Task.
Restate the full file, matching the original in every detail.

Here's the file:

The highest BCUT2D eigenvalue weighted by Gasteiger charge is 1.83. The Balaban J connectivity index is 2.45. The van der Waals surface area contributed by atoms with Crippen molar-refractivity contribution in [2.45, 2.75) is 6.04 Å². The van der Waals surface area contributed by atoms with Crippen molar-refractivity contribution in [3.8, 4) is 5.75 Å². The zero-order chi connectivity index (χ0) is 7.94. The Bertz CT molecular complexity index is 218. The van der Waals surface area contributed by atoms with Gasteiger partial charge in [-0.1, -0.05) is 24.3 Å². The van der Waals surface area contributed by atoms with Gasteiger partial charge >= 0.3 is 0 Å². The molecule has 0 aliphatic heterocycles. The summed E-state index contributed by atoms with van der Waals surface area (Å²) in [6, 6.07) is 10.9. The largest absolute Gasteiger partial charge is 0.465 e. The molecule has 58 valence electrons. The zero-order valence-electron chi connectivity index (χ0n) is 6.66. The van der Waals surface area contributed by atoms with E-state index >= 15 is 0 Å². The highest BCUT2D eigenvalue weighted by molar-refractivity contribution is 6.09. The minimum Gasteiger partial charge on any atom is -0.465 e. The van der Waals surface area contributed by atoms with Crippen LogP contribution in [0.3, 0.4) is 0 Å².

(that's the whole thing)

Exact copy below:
The highest BCUT2D eigenvalue weighted by Gasteiger charge is 1.83. The Balaban J connectivity index is 2.45. The van der Waals surface area contributed by atoms with Crippen molar-refractivity contribution in [2.45, 2.75) is 6.04 Å². The van der Waals surface area contributed by atoms with Crippen molar-refractivity contribution in [3.8, 4) is 5.75 Å². The zero-order chi connectivity index (χ0) is 7.94. The Bertz CT molecular complexity index is 218. The van der Waals surface area contributed by atoms with Gasteiger partial charge in [-0.1, -0.05) is 24.3 Å². The van der Waals surface area contributed by atoms with Gasteiger partial charge >= 0.3 is 0 Å². The molecule has 0 aliphatic heterocycles. The summed E-state index contributed by atoms with van der Waals surface area (Å²) in [6, 6.07) is 10.9. The largest absolute Gasteiger partial charge is 0.465 e. The molecule has 58 valence electrons. The zero-order valence-electron chi connectivity index (χ0n) is 6.66. The van der Waals surface area contributed by atoms with E-state index >= 15 is 0 Å². The highest BCUT2D eigenvalue weighted by molar-refractivity contribution is 6.09. The minimum Gasteiger partial charge on any atom is -0.465 e. The van der Waals surface area contributed by atoms with Crippen LogP contribution in [0.3, 0.4) is 0 Å².